her, but learning that Hieria was of illustrious standing whom he could not readily
subject to torture, he said, “By your speech you have brought on Febronia even greater
torment.” Finally, they beheaded the holy Martyr Febronia.
Departing the place of execution, Lysimachus wept and withdrew to his quarters. Selinus
made ready to eat, but he was not able to take food, and went off to the quiet of
his own chambers. Suddenly, he became like one deranged. Looking up to the heavens,
he raved and bellowed like a bull, then fell down and struck his head on a marble
column and died. When Lysimachus learned of this, he said, “ Great is the God of
the Christians, Who has avenged Febronia’s blood, so unrighteously shed!” He prepared
a coffin, placed the martyr’s body in it, and took it to the convent.
Abbess Bryaena fell senseless, seeing the mutilated remains of Saint Febronia. Later,
she recovered her senses and gave orders to open the convent gates so that all would
be able to come and venerate the holy martyr and glorify God Who had given her such
endurance in suffering for Christ. Lysimachus and Primus renounced their idol worship
and accepted both Baptism and monasticism. Hieria gave her wealth to the convent
and petitioned Abbess Bryaena to accept her at the convent in place of Saint Febronia.
Every year, on the day of the martyric death of Saint Febronia, a solemn feast was
celebrated at the convent. During the time of the all-night Vigil the nuns always
saw Saint Febronia, at her usual place in church. From the relics of Saint Febronia
occurred numerous miracles and healings. The Life of Saint Febronia was recorded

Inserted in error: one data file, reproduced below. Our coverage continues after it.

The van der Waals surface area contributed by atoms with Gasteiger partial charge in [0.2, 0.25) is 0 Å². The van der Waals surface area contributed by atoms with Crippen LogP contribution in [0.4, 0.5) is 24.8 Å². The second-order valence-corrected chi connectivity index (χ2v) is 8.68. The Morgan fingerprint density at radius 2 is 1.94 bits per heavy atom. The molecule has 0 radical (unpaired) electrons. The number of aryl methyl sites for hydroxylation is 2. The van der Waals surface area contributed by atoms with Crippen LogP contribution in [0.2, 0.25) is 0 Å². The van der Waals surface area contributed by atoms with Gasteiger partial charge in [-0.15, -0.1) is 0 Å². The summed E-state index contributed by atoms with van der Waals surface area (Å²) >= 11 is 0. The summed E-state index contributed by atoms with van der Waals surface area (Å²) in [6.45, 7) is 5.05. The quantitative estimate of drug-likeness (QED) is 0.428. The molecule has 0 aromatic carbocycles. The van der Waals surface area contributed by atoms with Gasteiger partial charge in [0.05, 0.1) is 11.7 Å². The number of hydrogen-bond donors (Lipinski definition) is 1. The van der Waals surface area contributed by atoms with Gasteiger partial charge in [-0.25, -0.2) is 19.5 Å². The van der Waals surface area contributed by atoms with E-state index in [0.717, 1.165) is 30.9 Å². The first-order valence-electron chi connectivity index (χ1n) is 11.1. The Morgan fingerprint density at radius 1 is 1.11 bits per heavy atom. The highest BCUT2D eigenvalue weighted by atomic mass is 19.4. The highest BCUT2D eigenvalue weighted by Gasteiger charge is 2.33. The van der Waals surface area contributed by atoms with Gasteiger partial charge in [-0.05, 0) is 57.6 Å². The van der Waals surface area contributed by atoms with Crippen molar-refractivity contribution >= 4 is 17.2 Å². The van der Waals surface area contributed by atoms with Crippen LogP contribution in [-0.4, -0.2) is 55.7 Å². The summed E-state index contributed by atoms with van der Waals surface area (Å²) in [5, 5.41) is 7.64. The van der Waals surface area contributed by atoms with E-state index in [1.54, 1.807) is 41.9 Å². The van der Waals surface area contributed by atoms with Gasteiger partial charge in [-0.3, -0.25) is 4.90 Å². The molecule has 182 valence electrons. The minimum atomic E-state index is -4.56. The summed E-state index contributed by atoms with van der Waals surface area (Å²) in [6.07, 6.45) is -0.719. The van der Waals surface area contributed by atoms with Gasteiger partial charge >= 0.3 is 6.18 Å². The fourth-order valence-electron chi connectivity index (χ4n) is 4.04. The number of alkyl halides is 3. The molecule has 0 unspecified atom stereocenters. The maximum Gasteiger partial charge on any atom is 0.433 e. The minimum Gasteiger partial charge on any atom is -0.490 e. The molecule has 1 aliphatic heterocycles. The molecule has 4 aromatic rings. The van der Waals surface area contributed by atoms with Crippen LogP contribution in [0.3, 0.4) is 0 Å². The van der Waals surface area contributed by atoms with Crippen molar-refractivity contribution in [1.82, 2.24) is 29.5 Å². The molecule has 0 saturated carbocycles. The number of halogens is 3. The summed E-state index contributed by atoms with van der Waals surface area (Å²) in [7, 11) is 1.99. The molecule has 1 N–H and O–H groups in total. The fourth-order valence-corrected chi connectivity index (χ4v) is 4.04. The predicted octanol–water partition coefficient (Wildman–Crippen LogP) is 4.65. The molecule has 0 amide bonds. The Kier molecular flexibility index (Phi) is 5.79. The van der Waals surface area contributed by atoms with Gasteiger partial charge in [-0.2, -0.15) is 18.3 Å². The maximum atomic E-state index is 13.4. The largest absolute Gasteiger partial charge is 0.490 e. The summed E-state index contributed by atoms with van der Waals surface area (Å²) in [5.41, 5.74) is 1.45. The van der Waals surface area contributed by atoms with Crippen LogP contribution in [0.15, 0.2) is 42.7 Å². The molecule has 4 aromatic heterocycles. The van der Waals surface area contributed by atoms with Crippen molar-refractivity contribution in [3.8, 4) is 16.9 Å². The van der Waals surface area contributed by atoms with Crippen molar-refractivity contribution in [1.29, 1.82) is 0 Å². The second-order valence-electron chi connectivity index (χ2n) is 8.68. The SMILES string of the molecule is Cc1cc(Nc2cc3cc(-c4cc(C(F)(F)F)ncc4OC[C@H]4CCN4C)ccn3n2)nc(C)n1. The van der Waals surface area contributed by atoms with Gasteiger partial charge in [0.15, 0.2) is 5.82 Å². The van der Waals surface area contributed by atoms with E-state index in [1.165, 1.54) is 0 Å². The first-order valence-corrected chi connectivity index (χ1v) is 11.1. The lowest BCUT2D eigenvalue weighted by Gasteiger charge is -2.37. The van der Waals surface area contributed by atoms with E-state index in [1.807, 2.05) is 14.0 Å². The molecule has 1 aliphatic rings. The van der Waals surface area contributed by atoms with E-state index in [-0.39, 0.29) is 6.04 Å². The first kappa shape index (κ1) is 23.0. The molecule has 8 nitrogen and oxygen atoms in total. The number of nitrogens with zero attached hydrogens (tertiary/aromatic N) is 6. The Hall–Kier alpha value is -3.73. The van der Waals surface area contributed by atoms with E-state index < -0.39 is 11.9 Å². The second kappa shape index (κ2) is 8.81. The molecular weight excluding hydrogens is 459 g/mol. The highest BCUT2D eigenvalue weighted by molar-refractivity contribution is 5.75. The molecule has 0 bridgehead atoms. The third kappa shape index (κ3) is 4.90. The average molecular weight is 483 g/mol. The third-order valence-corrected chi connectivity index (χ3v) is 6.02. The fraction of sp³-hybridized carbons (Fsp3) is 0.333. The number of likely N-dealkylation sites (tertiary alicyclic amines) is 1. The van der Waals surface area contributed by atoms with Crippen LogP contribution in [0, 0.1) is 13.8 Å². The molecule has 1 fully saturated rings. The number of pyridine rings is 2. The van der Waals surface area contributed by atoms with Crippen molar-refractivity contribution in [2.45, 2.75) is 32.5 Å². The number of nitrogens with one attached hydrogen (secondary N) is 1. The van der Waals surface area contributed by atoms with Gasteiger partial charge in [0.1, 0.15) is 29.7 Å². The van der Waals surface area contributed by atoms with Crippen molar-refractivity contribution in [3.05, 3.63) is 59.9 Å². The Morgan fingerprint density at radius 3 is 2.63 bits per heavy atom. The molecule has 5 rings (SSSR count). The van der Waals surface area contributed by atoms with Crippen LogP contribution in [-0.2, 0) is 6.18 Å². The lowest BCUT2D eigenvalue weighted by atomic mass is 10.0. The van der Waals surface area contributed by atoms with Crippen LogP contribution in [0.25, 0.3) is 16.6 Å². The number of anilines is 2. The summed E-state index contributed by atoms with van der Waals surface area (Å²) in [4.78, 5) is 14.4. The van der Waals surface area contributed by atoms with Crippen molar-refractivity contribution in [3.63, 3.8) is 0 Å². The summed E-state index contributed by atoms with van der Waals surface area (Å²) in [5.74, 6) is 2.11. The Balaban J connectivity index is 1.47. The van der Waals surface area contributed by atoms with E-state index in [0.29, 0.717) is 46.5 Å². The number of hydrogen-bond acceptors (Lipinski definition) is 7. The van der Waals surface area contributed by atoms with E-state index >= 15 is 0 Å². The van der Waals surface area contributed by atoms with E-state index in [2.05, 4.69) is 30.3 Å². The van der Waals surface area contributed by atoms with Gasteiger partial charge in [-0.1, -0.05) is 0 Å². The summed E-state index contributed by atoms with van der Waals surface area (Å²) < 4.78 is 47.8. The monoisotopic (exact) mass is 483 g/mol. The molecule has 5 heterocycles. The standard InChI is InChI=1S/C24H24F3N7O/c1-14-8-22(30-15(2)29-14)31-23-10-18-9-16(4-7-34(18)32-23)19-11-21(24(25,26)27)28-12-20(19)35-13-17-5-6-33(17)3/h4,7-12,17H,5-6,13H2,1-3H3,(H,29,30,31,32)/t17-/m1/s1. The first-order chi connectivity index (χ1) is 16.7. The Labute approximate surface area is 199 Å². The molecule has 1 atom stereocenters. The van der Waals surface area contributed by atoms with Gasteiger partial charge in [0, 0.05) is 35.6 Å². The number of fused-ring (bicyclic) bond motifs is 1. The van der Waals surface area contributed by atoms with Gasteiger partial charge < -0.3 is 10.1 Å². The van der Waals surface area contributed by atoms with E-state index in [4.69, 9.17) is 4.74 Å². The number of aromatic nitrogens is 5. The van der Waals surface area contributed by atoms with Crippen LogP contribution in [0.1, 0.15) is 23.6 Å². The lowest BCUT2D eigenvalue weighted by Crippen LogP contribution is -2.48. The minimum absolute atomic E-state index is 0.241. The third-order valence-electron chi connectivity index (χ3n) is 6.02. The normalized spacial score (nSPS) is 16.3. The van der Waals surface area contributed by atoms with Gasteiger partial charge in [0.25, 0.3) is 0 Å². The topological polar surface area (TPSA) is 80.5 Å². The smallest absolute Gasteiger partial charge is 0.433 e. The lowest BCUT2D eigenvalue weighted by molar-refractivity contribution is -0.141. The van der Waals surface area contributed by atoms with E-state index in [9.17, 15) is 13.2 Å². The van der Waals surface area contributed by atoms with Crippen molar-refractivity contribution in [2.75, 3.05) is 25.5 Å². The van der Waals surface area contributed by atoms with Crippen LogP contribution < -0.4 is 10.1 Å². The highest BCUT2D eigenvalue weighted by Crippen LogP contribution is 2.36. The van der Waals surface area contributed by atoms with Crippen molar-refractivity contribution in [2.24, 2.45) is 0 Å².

by the nun Thomais, an eyewitness to her deeds.
In the year 363 the relics of Saint Febronia were transferred to Constantinople.
Soon after the death of Saint Febronia, Saint James the Bishop of Nisibis (January
13) built a church and transferred into it a portion of the of the holy martyr’s
Saints Peter and Paul Fast: The Church’s annual Fast in preparation for the Feast
of the Holy Apostles Peter and Paul begins each year on the Monday following the
Sunday after Pentecost, this year it begins on Monday, June 12 and concludes after
the Divine Liturgy on Thursday, June 29.
Feast of Saints Peter and Paul: Our annual patronal feast will have the added blessing
of the presence of our Archpastor, His Eminence, Archbishop BENJAMIN. The Archbishop
will join us for Vespers on Wednesday, June 28, at 6:00 p.m. and will lead us in
the celebration of the Festal Divine Liturgy on Thursday, June 29, at 9:00 a.m. The
Festal Liturgy will be followed by a festal luncheon. Mark your calendars and plan
on being present. The patronal feast of a church is celebrated like a little Pascha.
Join us for this special feast!
Welcome Back: We welcome home the members of our parish community who recently traveled
to Project Mexico and Saint Innocent Orphanage. While there, they participated in
the building of two new houses for needy families on the outskirts of Tijuana, Mexico.
We look forward to hearing more about their experience and their good week on Sunday,
June 11, following the Divine Liturgy.
Fathers Day: There will be a special luncheon in honor of the Fathers of our parish
on Sunday, June 18, following the Divine Liturgy.